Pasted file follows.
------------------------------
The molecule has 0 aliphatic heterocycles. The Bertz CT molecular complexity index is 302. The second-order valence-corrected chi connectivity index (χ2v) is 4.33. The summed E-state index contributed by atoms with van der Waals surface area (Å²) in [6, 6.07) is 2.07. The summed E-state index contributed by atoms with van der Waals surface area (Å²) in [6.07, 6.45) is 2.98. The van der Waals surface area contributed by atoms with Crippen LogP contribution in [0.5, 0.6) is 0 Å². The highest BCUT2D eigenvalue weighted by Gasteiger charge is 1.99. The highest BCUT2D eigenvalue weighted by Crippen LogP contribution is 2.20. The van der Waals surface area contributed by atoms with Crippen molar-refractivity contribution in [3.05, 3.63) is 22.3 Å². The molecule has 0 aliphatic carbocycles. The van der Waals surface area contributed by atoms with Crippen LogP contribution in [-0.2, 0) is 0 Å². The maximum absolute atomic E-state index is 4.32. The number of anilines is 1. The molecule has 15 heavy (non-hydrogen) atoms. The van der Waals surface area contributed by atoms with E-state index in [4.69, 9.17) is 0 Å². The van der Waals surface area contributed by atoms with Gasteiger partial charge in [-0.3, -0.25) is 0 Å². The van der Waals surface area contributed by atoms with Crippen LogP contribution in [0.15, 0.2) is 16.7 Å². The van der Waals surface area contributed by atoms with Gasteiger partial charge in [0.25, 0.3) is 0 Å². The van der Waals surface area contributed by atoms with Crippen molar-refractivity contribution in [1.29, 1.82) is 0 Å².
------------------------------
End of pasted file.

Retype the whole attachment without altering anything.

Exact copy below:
The molecule has 0 aliphatic heterocycles. The Bertz CT molecular complexity index is 302. The second-order valence-corrected chi connectivity index (χ2v) is 4.33. The summed E-state index contributed by atoms with van der Waals surface area (Å²) in [6, 6.07) is 2.07. The summed E-state index contributed by atoms with van der Waals surface area (Å²) in [6.07, 6.45) is 2.98. The van der Waals surface area contributed by atoms with Crippen LogP contribution in [0.5, 0.6) is 0 Å². The highest BCUT2D eigenvalue weighted by Gasteiger charge is 1.99. The highest BCUT2D eigenvalue weighted by Crippen LogP contribution is 2.20. The van der Waals surface area contributed by atoms with Crippen molar-refractivity contribution in [3.05, 3.63) is 22.3 Å². The molecule has 0 aliphatic carbocycles. The van der Waals surface area contributed by atoms with Crippen LogP contribution in [-0.2, 0) is 0 Å². The maximum absolute atomic E-state index is 4.32. The number of anilines is 1. The molecule has 15 heavy (non-hydrogen) atoms. The van der Waals surface area contributed by atoms with E-state index in [4.69, 9.17) is 0 Å². The van der Waals surface area contributed by atoms with Gasteiger partial charge in [-0.3, -0.25) is 0 Å². The van der Waals surface area contributed by atoms with Crippen LogP contribution in [0.15, 0.2) is 16.7 Å². The van der Waals surface area contributed by atoms with Gasteiger partial charge in [0.25, 0.3) is 0 Å². The van der Waals surface area contributed by atoms with Crippen molar-refractivity contribution in [1.29, 1.82) is 0 Å².